If you were a teen in 1999, the church bell rang each day at 3:30 p.m.
You would race to your living room, drop to your knees and find salvation in your daily dose of Britney Spears and the Backstreet Boys, 'N Sync and 98 Degrees, dreaming you, too, were a screaming tween in a studio overlooking Times Square. Your church was MTV's Total Request Live. And church was something you never, ever missed.
"People used to come home from school and plop down in front of the TV and religiously watch TRL," said Nick Lachey, the eternally hunky TRL idol and breakout star of 98 Degrees. "It was a moment in time that I think a lot of people have a lot of fond memories of. It's a fun trip to take down memory lane because it was a great time for a lot of people, bands included."
Evidently. Because in case you haven't been paying attention, the TRL era is back in a big way.
Here in 2016, we find ourselves awash in nostalgia for the decade stretching roughly from 1995 to 2005: O.J. Simpson, Independence Day, Pokémon Go, revivals of boy bands like 98 Degrees and O-Town, whose "MY2K Tour" hits Tampa on Friday. Lest we forget, it was 2004 when NBC first launched a little reality TV competition called The Apprentice, starring Donald Trump.
This decade isn't quite the '90s, and it isn't quite the aughts. Call it the Naughties: our final free days before the War on Terror and the dawn of social media, when it seemed we all could get away with anything.
"It just seemed like happier times," said Lachey, 42. "Music was in a happier place, the world seemed to be in a happier place. It's a fun era to go back and relive for a night."
The Naughties craze fits right in with the long-held maxim that cultural nostalgia operates on a 20-year cycle.
"It seems like the nostalgia gene doesn't really manifest itself until your early 30s, and then you become crazy nostalgic for what happened when you were 13," said Dave Holmes, the ex-MTV personality who finished second to Jesse Camp on TRL's "Wanna Be a VJ" competition in 1998. "That's what's happening now. Millennials are hitting their early 30s, the world is literally on fire all around us, and we want to harken back to what we perceive as a more innocent time."
In some ways, it was. The terror of 9/11 changed that — "Leading up to that, it was almost a carefree kind of world," Lachey said — but so did the advent of a new digital universe. MySpace debuted in 2003, Facebook in 2004, Twitter in 2006, the iPhone in 2007. Can you even imagine life without them now?
"It was a time where when you wanted to interact to people, you had to do it face to face," said Holmes, author of the new Party of One: A Memoir in 21 Songs (Crown Archetype, $26). When he returned to New York for the book launch, "literally everybody was eyes down, swiping," he said. "There were moments when I looked around and it was like everybody, young and old, was in their own little world."
Especially in its early days, Total Request Live was one of the last safe places teens could go to engage with the day's pop culture live, in person, all at once.
"You could all sit in front of the same thing and experience it together," Holmes said.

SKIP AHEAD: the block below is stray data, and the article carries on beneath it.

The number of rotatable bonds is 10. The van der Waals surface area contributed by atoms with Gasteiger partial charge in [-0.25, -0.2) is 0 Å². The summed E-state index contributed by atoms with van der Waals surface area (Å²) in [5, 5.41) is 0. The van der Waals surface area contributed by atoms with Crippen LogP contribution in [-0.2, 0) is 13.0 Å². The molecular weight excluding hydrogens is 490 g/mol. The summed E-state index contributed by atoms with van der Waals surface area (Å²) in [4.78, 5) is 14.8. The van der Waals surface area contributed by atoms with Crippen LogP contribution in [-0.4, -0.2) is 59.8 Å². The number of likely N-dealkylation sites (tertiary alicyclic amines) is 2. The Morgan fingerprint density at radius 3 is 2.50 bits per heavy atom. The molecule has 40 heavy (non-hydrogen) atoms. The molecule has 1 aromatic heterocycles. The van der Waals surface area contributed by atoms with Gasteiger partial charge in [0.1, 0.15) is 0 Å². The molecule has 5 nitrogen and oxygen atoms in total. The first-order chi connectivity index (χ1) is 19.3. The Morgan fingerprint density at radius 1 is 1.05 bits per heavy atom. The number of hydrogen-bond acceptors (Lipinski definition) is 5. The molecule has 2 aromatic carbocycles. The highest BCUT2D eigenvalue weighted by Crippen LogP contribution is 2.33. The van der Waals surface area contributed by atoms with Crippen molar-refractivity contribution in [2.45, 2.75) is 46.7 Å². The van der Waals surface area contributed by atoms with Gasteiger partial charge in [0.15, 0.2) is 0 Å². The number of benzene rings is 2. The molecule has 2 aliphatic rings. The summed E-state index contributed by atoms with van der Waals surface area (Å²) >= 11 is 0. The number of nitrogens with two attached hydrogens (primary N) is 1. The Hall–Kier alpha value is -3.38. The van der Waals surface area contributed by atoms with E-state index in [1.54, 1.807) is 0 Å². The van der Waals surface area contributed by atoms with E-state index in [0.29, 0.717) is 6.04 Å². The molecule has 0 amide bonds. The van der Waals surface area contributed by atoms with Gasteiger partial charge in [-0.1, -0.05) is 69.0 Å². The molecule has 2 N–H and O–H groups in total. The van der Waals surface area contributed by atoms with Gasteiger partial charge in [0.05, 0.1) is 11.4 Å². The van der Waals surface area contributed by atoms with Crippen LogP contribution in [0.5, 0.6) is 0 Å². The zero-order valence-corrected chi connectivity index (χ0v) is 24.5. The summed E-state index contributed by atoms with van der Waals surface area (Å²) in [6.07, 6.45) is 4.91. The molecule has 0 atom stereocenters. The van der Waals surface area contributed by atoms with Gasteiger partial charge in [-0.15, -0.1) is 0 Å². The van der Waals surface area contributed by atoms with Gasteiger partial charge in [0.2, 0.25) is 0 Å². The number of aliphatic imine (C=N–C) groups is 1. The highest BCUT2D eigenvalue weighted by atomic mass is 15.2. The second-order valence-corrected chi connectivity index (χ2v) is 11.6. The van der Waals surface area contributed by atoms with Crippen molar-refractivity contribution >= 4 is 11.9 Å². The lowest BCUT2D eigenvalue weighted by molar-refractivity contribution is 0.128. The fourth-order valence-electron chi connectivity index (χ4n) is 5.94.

And it takes time to put the importance of that experience into context. Take the O.J. Simpson trial, which arguably kick-started this decade of Naughties nostalgia. The "trial of the century" was the subject of the two best things on TV this year: the FX miniseries The People vs. O.J. Simpson: American Crime Story and the ESPN documentary O.J.: Made in America. Both capitalized on nostalgia, sure, but also offered fresh, eye-opening takes on a ubiquitous cultural experience we all thought we knew.
"At the time of the O.J. trial, we all knew that it was significant," Holmes said. "We were all glued to it. But I don't know that we could necessarily verbalize why. You need a couple decades of distance to get the full picture."
For Lachey, a boy band revival always seemed inevitable. 98 Degrees went on hiatus in 2003 but reformed in 2013 for a tour with New Kids on the Block and Boyz II Men.
"We've been very lucky and fortunate to have some really diehard, passionate fans who've stuck with us from the very, very early days," he said. "That was a big part of the reason that we felt good about getting back together."
It doesn't hurt that there's a surprisingly direct line between the pop music of that era and the pop music of today. Beyoncé, formerly of Destiny's Child, is one of the biggest stars on earth. So is Justin Timberlake, formerly of 'N Sync. Swedish pop maestro Max Martin co-wrote not only Britney Spears' Baby One More Time and the Backstreet Boys' I Want It That Way, but also Taylor Swift's Bad Blood and the Weeknd's Can't Feel My Face.
"Talent is talent," Lachey said. "If you're talented the way those guys are, you find a way to evolve and stay relevant."
At shows these days, Lachey mostly sees fans in their early 30s, who would have been teens or younger in the heyday of Total Request Live.
"A lot of them have grown up with us and now have their own families," he said. "You look out in the audience, and you see some familiar faces from years and years ago, and they're there with their own kids now. It's a very cool passing of the torch."
TRL may be long gone, the music industry in shambles. But for those who grew up worshipping their boy-band idols, the MY2K Tour might still feel a little like church.
"This is a time for people to go back and relive a time when it seemed a little lighter," Lachey said. "It seemed like there was a little less stress and a little less ugliness in the world. Whether that's true or not, maybe it's just my perception, but it sure felt like it. That's why people are excited to go back and revisit that moment in time."
Contact Jay Cridlin at email@example.com or (727) 893-8336. Follow @JayCridlin.